Not only does word stress give English its rhythm, but it also helps native speakers to identify words. If you use the wrong word stress in English, you could be pronouncing a completely different word than the one you mean to. And that can be pretty confusing for someone listening to you. And when you’re listening to a native English speaker, recognising what words are stressed will help you to understand the meaning more easily too.

So if you’ve been telling yourself that word stress doesn’t matter, think again. As I said, there are some simple rules that I’ll teach you in this lesson today to help you to correctly and confidently stress words in English. So let’s get our words back on screen. So you’ll notice that all of these words have two syllables.

Now as a general rule most two-syllable English nouns are stressed on the first syllable. It’s a general rule but it’s true most of the time. By the way, that’s also true for adjectives, most two-syllable adjectives are stressed on the first syllable too. And most two-syllable verbs are stressed on the second syllable. There are exceptions but this is true most of the time and that my friends, is a really useful pronunciation tip.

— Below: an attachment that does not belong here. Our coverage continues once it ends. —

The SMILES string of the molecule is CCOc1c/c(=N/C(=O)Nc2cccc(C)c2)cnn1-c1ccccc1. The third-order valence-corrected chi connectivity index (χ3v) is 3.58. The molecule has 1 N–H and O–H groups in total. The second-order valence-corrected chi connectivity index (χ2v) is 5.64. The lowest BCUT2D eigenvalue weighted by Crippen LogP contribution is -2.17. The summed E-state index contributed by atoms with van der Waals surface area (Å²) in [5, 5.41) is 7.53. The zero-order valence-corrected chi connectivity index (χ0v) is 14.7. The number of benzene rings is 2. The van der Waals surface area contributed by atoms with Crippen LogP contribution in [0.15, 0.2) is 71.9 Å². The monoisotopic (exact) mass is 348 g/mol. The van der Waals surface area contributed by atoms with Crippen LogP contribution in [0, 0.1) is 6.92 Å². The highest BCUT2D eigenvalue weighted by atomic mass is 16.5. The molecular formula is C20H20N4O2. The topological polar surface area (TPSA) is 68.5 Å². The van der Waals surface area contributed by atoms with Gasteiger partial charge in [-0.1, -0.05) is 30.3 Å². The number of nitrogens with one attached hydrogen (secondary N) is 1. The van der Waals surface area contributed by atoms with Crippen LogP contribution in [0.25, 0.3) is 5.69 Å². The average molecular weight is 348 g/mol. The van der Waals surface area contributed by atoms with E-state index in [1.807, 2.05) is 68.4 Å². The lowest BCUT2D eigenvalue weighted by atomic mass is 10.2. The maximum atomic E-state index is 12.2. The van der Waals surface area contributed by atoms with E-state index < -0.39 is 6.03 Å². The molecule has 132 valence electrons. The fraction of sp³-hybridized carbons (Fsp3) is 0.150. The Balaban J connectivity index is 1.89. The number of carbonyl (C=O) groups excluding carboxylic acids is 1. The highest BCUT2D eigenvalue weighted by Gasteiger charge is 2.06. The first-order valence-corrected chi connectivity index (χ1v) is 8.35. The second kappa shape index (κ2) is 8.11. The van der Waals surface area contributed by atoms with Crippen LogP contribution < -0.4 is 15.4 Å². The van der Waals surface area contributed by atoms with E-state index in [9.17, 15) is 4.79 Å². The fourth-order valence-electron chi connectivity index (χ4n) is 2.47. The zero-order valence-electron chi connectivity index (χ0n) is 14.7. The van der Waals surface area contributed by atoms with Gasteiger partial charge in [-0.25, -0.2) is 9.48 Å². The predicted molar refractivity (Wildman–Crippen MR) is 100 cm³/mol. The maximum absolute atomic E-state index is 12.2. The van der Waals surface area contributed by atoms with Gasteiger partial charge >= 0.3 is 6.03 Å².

Nouns. Verbs. Easy!

decrease (n)     /ˈdiːkriːs/
decrease (v)     /dɪˈkriːs/

Let’s look a little more closely at the first word. As a noun, the stress is on the first syllable. As a verb, the stress is on the second syllable. So listen.

Can you hear the difference there? Say it with me. See if you can pronounce the difference. Now specifically, word stress affects the vowels in English. It’s the vowel sounds that are different when you are stressing and unstressing syllables. Stress syllables have a stronger vowel sound while unstressed syllables reduce down. And you’ll notice this through all of the examples that I teach in this lesson.

So while you master the pronunciation of stressed syllables today, you’ll also practise vowel reductions for all  the unstressed syllables too.

As the value of the stock decreased, we noticed a decrease in revenue.

The same stress pattern is used for ‘increase’ as well.